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How can he cut that and stimulate growth at the same time? This is,

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this can be done with pro-growth awe tairt measures. Something that

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can be done is cut the fat of the state, currently we have 17

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regional governments, and provincial governments which double

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or triple tasks. Direct funding will be cut. He's promise 30

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billion euro cuts. He hasn't said quite how yet. He hasn't said quite

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how because you have to understand during the electoral campaign

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everyone was in a stage of fright. Well, you know, of course, not all

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of the measures have been able to be transmitted so far. There are

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measures that can be taken. A key question is will the markets give

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him time? Today, looking at the response, the markets want a plan

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quickly. According tots constitution I think he cannot get

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a government up and running until December 21. There are measures he

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can take. He can create a shadow government, which he has announced

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he will do in December. That shadow Cabinet can start announcing the

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intention to implement those measures. Are spanned yards signed

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up to this? They've given him ape land slide win that's because they

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didn't want the others to win. Mariano Rajoy has tried three times

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before. He's not particularly charismatic. Are they prepared to

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back him on this painful journey? He has received a strong mandate

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with his absolute majority. The difference between Spain and other

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countries in southern Europe, like Italy and gros, is that we have

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shown a level of ma -- and Greece, Is that we have shown a level of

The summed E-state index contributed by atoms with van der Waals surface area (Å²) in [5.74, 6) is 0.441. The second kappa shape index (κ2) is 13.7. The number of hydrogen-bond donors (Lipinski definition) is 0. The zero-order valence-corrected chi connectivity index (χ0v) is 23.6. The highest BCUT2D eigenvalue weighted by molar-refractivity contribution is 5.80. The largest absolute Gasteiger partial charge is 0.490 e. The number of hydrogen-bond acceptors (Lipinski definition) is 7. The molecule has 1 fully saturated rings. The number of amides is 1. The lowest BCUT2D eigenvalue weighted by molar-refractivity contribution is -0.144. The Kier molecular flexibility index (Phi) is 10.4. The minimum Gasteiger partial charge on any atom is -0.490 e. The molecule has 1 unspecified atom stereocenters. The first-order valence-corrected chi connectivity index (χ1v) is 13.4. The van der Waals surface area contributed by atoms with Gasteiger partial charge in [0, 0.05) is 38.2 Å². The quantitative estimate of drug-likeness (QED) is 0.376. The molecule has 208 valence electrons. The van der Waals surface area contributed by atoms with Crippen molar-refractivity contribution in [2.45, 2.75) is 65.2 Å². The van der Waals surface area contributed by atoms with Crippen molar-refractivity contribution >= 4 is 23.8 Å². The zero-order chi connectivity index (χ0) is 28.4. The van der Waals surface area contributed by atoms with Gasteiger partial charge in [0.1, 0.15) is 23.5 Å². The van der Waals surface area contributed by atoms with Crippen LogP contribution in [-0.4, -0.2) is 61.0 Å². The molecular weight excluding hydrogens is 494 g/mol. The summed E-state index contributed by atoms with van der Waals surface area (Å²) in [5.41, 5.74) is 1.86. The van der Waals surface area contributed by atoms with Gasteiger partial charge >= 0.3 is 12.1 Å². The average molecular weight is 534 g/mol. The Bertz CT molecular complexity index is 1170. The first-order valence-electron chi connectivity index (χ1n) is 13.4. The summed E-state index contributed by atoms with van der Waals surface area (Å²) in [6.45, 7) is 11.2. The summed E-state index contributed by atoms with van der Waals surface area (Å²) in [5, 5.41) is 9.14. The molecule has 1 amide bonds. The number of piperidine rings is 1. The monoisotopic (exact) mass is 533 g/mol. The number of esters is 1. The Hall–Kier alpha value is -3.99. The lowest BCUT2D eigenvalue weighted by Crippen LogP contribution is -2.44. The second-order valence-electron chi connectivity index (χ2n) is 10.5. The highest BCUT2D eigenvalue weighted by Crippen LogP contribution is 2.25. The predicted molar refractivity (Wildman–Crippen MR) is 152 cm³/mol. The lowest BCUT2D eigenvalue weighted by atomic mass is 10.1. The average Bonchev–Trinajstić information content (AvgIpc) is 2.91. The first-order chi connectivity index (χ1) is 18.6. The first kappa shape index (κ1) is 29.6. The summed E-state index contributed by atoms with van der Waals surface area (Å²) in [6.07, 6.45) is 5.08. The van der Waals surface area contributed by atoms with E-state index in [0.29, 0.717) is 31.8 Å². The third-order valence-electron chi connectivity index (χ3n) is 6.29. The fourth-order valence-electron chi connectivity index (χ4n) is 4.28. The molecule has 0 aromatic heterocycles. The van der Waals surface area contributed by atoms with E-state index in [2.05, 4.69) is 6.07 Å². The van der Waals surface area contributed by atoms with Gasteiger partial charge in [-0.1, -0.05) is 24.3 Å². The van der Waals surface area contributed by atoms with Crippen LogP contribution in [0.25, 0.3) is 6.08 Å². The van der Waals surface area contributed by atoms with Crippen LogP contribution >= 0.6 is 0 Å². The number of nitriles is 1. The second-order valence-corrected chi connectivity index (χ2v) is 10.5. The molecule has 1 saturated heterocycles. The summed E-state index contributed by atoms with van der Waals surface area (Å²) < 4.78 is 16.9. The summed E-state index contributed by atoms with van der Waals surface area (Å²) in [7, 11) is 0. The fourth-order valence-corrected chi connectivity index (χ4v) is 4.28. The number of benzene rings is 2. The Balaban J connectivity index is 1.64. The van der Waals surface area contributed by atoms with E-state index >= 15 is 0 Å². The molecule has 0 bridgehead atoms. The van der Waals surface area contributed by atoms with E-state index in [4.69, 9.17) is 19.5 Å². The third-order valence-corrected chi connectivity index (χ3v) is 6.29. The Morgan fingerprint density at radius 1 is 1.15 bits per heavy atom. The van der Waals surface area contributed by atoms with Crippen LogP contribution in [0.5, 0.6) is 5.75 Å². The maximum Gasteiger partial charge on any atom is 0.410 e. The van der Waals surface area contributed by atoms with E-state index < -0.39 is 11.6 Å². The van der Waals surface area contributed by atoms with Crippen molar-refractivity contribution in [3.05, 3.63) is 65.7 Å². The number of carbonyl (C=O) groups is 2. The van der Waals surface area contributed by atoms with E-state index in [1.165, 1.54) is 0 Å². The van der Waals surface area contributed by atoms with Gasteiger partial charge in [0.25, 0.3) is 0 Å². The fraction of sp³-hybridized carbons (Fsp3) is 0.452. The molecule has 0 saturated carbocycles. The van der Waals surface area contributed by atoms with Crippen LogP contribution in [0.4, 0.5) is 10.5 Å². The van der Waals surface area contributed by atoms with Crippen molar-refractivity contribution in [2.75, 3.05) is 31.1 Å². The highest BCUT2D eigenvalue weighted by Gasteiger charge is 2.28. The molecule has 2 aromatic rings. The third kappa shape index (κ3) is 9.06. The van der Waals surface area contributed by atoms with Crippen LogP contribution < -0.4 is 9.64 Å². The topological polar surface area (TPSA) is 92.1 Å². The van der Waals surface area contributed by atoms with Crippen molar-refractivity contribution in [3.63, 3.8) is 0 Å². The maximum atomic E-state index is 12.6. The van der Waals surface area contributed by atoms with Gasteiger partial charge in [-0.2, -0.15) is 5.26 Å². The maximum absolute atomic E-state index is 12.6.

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maturity. When we had to pass before with the previous government,

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we had to pass the reform to reduce the deficit and we had to pass the

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pension reform, actually both parties agreed unanimously to pass

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those. There's a level of understanding of what is needed in

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the country, which I think is going to help us through this. To take

:16:39.:16:49.
:16:49.:16:50.

the medicine like the Irish have. A public inquiry into British media

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standards has been hearing evidence from victims of press in true Asian

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including Hugh Grant and the parents of murdered teenager et

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Milly Dowler. Milly's mother said when she realised messages on her

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firm had been deleted, she thought her daughter had been alive. In

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fact, they were being deleted by an employee of the News of the World.

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The report contains flash photography. They suffered the

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devastating pain of losing a blood daughter only to find their anguish

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was confounded by the gross intrusions of tabloid journalists.

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Bob and Sally Dowler came to the enquiry to describe how the News of

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the World had invaded their lives. They took the witness stand

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together. They recalled their daughter Emily, they told how one

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day after her disappearance they had gone in private, they thought,

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to retrace her final steps. But there was a photographer from the

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News of the World lurking nearby and a picture of them appeared in

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Sunday's edition. I remember seeing it and I was really cross because

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we did not see anyone. They had taken the picture with a telephoto